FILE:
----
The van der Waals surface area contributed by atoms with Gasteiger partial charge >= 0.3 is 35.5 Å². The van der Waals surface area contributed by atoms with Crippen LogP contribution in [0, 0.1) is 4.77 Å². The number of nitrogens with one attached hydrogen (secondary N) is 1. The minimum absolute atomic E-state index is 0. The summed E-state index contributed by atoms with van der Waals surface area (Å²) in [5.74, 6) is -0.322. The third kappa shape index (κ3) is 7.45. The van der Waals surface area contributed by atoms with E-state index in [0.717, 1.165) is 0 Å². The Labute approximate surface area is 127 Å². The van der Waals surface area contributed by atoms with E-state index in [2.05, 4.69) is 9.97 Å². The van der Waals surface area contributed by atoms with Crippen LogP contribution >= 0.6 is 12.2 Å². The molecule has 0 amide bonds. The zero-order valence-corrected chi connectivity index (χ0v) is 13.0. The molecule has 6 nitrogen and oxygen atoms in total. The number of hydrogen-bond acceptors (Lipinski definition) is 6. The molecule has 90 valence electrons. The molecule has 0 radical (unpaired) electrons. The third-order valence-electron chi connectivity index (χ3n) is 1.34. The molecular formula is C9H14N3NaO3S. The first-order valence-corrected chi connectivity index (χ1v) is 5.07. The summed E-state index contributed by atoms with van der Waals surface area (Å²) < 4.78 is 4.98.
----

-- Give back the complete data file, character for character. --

The van der Waals surface area contributed by atoms with Gasteiger partial charge >= 0.3 is 35.5 Å². The van der Waals surface area contributed by atoms with Crippen LogP contribution in [0, 0.1) is 4.77 Å². The number of nitrogens with one attached hydrogen (secondary N) is 1. The minimum absolute atomic E-state index is 0. The summed E-state index contributed by atoms with van der Waals surface area (Å²) in [5.74, 6) is -0.322. The third kappa shape index (κ3) is 7.45. The van der Waals surface area contributed by atoms with E-state index in [0.717, 1.165) is 0 Å². The Labute approximate surface area is 127 Å². The van der Waals surface area contributed by atoms with E-state index in [2.05, 4.69) is 9.97 Å². The van der Waals surface area contributed by atoms with Crippen LogP contribution >= 0.6 is 12.2 Å². The molecule has 0 amide bonds. The zero-order valence-corrected chi connectivity index (χ0v) is 13.0. The molecule has 6 nitrogen and oxygen atoms in total. The number of hydrogen-bond acceptors (Lipinski definition) is 6. The molecule has 90 valence electrons. The molecule has 0 radical (unpaired) electrons. The third-order valence-electron chi connectivity index (χ3n) is 1.34. The molecular formula is C9H14N3NaO3S. The first-order valence-corrected chi connectivity index (χ1v) is 5.07. The summed E-state index contributed by atoms with van der Waals surface area (Å²) < 4.78 is 4.98.